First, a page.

I wonder: does roadside begging make all of this poverty any more visible to anyone?

If we wish to urge the City of Durham not to hide poverty, perhaps we ought to shut down 147 for a week, and route all the traffic through East Durham.

Nonetheless, so long as panhandlers are not actively obstructing traffic – so long as they do not walk into the street, nor stop cars at green lights, I increasingly fail to see the argument for banning roadside panhandling – morally, it is a justice issue; legally, it is a free speech issue. On public property, aren’t we allowed to say nearly anything? Even if it is, “Can you spare $2 for ‘bus fare’?”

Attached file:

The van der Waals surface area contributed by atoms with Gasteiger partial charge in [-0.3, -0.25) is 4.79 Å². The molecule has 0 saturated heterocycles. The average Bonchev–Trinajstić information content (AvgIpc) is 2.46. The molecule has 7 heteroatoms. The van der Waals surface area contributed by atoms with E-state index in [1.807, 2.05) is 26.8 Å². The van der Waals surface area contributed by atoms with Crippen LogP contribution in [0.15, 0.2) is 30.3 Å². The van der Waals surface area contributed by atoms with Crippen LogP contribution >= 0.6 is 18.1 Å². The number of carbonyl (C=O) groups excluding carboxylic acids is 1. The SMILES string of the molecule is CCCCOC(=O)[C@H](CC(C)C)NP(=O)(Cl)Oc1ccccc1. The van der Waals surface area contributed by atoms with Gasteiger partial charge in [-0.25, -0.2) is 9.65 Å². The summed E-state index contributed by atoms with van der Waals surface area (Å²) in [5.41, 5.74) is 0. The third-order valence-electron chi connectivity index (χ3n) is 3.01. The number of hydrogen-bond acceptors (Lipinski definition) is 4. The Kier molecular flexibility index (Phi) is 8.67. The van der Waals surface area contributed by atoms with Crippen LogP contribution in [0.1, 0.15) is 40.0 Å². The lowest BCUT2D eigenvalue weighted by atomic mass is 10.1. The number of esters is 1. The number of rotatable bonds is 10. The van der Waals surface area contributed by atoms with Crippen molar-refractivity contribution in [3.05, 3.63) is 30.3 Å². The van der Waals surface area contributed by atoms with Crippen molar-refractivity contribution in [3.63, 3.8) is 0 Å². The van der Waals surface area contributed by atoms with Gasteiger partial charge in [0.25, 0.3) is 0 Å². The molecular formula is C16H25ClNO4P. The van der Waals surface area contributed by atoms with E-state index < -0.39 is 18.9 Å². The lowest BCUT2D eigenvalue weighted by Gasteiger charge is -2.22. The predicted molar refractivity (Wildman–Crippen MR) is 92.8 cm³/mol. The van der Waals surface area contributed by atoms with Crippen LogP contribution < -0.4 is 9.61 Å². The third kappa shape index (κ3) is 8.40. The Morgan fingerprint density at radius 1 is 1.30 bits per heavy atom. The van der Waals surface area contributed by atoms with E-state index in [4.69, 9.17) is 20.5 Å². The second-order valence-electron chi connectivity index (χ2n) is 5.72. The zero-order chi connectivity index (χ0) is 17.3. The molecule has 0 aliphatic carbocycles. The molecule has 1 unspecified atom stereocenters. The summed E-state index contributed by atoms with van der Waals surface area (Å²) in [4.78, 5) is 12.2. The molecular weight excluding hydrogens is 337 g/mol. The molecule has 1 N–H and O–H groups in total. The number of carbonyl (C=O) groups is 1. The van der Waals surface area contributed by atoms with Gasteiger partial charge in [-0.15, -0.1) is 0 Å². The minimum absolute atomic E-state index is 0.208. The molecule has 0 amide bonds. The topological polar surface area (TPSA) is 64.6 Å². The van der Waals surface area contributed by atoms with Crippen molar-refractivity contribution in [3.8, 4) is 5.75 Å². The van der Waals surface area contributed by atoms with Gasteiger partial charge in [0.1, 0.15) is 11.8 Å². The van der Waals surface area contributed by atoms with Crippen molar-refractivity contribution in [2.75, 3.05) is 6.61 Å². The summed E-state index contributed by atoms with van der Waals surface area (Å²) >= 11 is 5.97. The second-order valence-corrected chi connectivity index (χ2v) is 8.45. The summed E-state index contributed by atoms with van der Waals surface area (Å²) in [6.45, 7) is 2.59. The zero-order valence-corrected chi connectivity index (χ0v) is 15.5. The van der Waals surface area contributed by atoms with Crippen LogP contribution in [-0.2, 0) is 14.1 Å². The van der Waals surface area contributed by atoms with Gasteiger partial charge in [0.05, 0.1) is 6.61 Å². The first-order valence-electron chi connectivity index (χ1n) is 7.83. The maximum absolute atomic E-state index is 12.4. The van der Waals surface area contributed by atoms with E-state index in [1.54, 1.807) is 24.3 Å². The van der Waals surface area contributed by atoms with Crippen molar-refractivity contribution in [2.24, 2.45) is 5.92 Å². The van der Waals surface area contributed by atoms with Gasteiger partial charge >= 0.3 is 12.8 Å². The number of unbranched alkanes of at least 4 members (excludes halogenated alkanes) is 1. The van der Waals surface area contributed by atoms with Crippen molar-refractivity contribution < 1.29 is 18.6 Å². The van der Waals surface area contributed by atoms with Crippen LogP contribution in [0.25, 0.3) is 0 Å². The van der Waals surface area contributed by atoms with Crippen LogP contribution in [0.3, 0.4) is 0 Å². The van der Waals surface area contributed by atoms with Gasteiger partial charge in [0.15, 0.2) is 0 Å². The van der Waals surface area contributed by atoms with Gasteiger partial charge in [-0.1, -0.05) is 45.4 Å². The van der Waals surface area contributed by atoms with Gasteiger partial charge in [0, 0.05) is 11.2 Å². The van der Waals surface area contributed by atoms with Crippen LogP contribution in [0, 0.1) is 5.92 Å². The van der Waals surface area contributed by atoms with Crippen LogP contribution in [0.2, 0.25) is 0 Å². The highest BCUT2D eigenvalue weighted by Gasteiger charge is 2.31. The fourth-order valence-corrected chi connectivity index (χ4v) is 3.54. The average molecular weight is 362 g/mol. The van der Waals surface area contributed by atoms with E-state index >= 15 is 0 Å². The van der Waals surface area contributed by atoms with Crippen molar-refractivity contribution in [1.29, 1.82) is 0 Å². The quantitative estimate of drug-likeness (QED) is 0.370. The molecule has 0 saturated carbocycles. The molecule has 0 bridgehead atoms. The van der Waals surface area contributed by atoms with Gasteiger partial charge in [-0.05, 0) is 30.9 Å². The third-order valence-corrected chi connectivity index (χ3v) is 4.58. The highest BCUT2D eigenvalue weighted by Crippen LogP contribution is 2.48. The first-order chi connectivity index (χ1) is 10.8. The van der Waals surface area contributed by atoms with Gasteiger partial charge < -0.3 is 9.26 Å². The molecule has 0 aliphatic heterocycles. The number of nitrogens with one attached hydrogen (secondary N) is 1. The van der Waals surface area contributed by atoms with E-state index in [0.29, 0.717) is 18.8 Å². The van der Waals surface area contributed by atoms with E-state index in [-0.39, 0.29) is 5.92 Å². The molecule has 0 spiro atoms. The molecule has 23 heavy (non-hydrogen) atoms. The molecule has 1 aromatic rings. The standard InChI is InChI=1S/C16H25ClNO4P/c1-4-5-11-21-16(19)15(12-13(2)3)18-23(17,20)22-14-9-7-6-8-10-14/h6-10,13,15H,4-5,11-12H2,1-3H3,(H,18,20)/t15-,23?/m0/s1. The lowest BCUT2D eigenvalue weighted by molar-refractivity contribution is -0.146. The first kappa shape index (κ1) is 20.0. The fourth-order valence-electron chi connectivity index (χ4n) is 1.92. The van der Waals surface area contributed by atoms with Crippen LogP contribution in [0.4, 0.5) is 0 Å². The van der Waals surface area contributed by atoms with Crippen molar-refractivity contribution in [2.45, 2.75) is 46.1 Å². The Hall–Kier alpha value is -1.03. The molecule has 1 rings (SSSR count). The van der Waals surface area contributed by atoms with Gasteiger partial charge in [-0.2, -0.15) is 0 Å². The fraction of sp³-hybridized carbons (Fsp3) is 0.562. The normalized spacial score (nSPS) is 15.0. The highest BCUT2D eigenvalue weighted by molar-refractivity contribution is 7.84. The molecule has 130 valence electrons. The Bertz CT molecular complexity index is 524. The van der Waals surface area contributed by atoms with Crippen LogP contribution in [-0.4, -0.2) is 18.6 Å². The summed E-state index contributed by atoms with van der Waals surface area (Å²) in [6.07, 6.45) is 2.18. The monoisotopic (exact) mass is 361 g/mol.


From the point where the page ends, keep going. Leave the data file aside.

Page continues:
Leaving aside for the moment the question of whether or not we ought to give money to those who ask for it, it seems we must let them ask.

2 responses

  1. I never knew the poverty and homeless situation in the U.S. was so complicated and complex. I guess the “There´s always a job at McDonalds …” statement is a bit over simplified. Nevertheless … thanks so much for the detailed response.

    • It’s true – there isn’t always a job at McDonald’s – and a job at McDonald’s is rarely enough to pay the bills – unless you live in a place with a low cost of living, you have no dependents to provide for, and you share living quarters with at least one other working person.